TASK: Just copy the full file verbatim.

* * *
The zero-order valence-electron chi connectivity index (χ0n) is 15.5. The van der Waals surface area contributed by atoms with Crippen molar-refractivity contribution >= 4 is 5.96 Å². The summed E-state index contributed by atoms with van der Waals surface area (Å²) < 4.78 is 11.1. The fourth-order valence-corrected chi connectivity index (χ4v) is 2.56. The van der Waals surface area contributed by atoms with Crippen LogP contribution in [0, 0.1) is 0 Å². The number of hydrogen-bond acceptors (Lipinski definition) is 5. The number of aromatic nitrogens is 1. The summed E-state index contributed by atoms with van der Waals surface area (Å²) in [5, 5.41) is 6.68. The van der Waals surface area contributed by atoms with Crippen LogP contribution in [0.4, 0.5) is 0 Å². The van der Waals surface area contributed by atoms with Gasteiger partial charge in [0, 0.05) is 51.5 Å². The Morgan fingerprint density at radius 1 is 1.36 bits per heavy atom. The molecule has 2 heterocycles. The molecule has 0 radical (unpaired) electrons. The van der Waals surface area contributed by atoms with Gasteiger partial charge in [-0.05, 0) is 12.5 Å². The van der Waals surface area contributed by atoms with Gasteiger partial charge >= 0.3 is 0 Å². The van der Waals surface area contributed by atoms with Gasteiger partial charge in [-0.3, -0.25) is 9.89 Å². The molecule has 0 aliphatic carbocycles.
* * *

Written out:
The zero-order valence-electron chi connectivity index (χ0n) is 15.5. The van der Waals surface area contributed by atoms with Crippen molar-refractivity contribution >= 4 is 5.96 Å². The summed E-state index contributed by atoms with van der Waals surface area (Å²) < 4.78 is 11.1. The fourth-order valence-corrected chi connectivity index (χ4v) is 2.56. The van der Waals surface area contributed by atoms with Crippen LogP contribution in [0, 0.1) is 0 Å². The number of hydrogen-bond acceptors (Lipinski definition) is 5. The number of aromatic nitrogens is 1. The summed E-state index contributed by atoms with van der Waals surface area (Å²) in [5, 5.41) is 6.68. The van der Waals surface area contributed by atoms with Crippen LogP contribution in [0.4, 0.5) is 0 Å². The van der Waals surface area contributed by atoms with Gasteiger partial charge in [0, 0.05) is 51.5 Å². The Morgan fingerprint density at radius 1 is 1.36 bits per heavy atom. The molecule has 2 heterocycles. The molecule has 0 radical (unpaired) electrons. The van der Waals surface area contributed by atoms with Gasteiger partial charge in [-0.05, 0) is 12.5 Å². The van der Waals surface area contributed by atoms with Gasteiger partial charge >= 0.3 is 0 Å². The van der Waals surface area contributed by atoms with Gasteiger partial charge in [-0.3, -0.25) is 9.89 Å². The molecule has 0 aliphatic carbocycles.